That seems pretty damned obvious to me - if things weren't exactly as they are we wouldn't be here to wonder WHY they are.

That all leads to this with which I agree. However, once again, I would add the world "probably" in the title... but that doesn't sell books:

Rare Earth: Why Complex Life is Uncommon in the Universe

https://www.amazon.com/dp/0387952896/?tag=skimlinks_replacement-20
 
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Winston

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Aaaaaand another recent (21 Aug 2017) paper indicates that it didn't really matter much as where it hit because the soot from global fires would have prevented photosynthesis for two years anyway:

Dinosaur-killing Asteroid Could Have Caused 2 Years of Darkness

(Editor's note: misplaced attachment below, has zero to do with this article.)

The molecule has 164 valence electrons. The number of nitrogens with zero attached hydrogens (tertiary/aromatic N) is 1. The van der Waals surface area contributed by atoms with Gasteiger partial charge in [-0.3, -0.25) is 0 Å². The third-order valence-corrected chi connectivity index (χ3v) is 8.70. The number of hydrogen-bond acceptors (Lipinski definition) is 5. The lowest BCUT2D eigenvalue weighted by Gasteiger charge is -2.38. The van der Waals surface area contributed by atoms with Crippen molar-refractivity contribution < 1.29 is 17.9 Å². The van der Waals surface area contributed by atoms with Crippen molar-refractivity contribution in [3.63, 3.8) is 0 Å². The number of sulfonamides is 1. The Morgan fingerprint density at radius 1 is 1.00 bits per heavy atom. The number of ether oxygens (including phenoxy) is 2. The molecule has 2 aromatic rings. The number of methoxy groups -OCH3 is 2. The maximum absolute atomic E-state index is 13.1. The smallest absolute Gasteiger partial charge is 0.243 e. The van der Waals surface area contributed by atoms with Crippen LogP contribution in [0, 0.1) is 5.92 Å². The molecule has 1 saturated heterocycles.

https://astrobiology.com/2017/08/di...id-could-have-caused-2-years-of-darkness.html

These new details about how the climate could have dramatically changed following the impact of a 10-kilometer-wide asteroid will be published Aug. 21 in the Proceedings of the National Academy of Sciences.

Scientists also calculate that the force of the impact would have launched vaporized rock high above Earth's surface, where it would have condensed into small particles known as spherules. As the spherules fell back to Earth, they would have been heated by friction to temperatures high enough to spark global fires and broil Earth's surface. A thin layer of spherules can be found worldwide in the geologic record.